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NBC Is Out, but ABC Picks Up Ball on Christmas

October 29, 2002|Larry Stewart

High points of the NBA's new television era:

NBC, which televised 34 games last season, is gone after a 12-year relationship with the NBA. However, Bill Walton is not gone. He'll be the lead commentator for games on ABC and ESPN, working with play-by-play announcer Brad Nessler.

ABC, which hasn't televised NBA games since the 1972-73 season, will televise only 14 regular-season games, and none before Christmas. The brunt of ABC's weekly schedule begins Feb. 16.

During the postseason, ABC will televise the NBA Finals and a few early-round games. But the conference finals will be exclusively on cable. TNT has the Western Conference finals, ESPN the Eastern Conference finals. TNT and ESPN will share in most of the early round coverage. Only the opening games of the first round will be televised locally.

ESPN, which hasn't televised the NBA since the 1983-84 season, will televise 68 regular-season games and ESPN2 will televise eight. The ESPN schedule generally consists of a single game on Wednesday nights and a doubleheader on Fridays. Nessler and Walton will announce the Wednesday night games.

The Lakers' first regular-season appearance on ESPN will be Wednesday night, when they play at Portland. The game is the nightcap of a doubleheader that has Washington and Toronto playing in the first game.

All Laker games will still be televised either nationally or locally. It's just that when they play on Thursday nights they'll only be on TNT, and when they're on ESPN the game will also be televised by Channel 9 or Fox Sports Net.

The Clippers' first national TV appearance will be on TNT Nov. 14, when they play host to Orlando. Their first ESPN appearance will be Nov. 22, when they play at Denver. The Clippers will make six appearances on ESPN and four on TNT. They will appear only 25 times on local TV, all on Channel 5. The Clippers and Fox Sports Net have not been able to reach an agreement.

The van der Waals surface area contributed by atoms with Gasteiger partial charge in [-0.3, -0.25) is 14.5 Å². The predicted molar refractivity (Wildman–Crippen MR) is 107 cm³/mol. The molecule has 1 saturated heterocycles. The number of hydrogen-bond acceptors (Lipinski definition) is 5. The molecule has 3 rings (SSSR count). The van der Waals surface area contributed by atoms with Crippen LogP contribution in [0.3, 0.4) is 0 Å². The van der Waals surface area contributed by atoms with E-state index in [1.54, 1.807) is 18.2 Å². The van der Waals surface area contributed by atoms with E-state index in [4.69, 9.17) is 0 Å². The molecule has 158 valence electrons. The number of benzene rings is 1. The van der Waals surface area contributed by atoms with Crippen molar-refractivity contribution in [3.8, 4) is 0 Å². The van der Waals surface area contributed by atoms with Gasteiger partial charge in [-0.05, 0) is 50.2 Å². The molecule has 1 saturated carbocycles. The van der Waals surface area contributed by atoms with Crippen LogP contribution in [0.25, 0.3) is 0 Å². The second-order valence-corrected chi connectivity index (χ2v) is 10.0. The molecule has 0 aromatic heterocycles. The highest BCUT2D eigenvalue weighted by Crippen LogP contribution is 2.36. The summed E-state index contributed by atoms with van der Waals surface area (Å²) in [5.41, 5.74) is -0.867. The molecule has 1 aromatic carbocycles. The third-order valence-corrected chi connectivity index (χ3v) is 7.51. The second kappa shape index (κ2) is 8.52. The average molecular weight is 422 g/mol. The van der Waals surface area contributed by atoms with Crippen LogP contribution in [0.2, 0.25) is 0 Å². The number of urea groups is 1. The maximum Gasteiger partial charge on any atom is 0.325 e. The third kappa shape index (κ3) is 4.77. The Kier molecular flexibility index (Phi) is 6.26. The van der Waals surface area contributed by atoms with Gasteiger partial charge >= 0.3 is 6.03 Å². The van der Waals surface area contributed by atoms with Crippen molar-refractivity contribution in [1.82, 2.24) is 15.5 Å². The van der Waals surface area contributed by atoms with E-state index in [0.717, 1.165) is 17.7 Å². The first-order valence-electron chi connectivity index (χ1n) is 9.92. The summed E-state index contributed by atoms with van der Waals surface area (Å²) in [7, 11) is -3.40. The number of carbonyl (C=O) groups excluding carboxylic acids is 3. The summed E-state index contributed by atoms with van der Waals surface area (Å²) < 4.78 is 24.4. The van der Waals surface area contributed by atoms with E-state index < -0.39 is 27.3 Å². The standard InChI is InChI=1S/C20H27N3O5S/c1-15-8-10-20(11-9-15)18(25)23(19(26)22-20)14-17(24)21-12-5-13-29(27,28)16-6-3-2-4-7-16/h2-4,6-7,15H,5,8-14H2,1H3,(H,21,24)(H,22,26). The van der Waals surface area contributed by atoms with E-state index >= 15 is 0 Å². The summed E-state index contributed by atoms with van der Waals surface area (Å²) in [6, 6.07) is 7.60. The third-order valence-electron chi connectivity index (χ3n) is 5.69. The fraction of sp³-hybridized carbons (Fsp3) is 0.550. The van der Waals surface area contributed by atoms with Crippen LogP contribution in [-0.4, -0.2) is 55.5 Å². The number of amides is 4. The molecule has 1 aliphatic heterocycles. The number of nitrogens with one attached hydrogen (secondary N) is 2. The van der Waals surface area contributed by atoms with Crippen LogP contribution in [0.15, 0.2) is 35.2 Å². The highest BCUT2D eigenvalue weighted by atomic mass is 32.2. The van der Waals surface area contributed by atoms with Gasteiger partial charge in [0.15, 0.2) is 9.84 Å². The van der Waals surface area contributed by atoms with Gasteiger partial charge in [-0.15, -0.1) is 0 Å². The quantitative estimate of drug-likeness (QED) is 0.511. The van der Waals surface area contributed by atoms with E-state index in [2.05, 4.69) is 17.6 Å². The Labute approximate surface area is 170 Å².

TNT, televising the NBA for a 19th consecutive season, will carry 52 regular-season games, 48 of those on Thursday nights. TNT will also televise the All-Star game Feb. 9 in Atlanta.

TNT's Thursday night doubleheaders are exclusive, meaning local telecasts will not be allowed on those nights.

TNT has two other exclusive dates for doubleheaders -- opening night and Martin Luther King Day, the third Monday in January. Because of TNT's exclusivity, the Lakers' opener tonight against San Antonio will only be televised on TNT. Fox Sports Net is not allowed to televise the game.

Cable blackouts are a thing of the past. ESPN and TNT (on non-exclusive dates) do not have to black out Laker telecasts in Los Angeles to protect the local carrier. Laker telecasts on ESPN, home and away, will run side-by-side with Laker telecasts on Channel 9 and Fox Sports Net. Same with TNT on the non-exclusive dates.

ABC can televise a team a maximum of four times. NBC could televise a team 11 times, so the number of exclusive telecasts -- six on TNT and four on ABC -- remains roughly the same.

Beginning sometime after the Feb. 9 All-Star game, games will appear on NBA TV, a league-owned channel available on satellite and digital cable. AOL Time Warner, TNT's parent company, is a minority owner of the channel. Eventually, the NBA and AOL Time Warner plan to create a new channel.

"NBA Fast Break" will make its debut on ESPN2 Nov. 5 at 6 p.m. The weekly two-hour show will take viewers to arenas around the league in a fast-paced, whip-around format. Kevin Frazier is the host.

For the first time, there will be Spanish-language national telecasts. Telemundo will televise 15 games on Saturdays and Sundays, beginning Nov. 10. The studio host for Telemundo will be Andres Cantor, best known for his "goooooooooaaaaaallllll!" calls in soccer.


-- Larry Stewart

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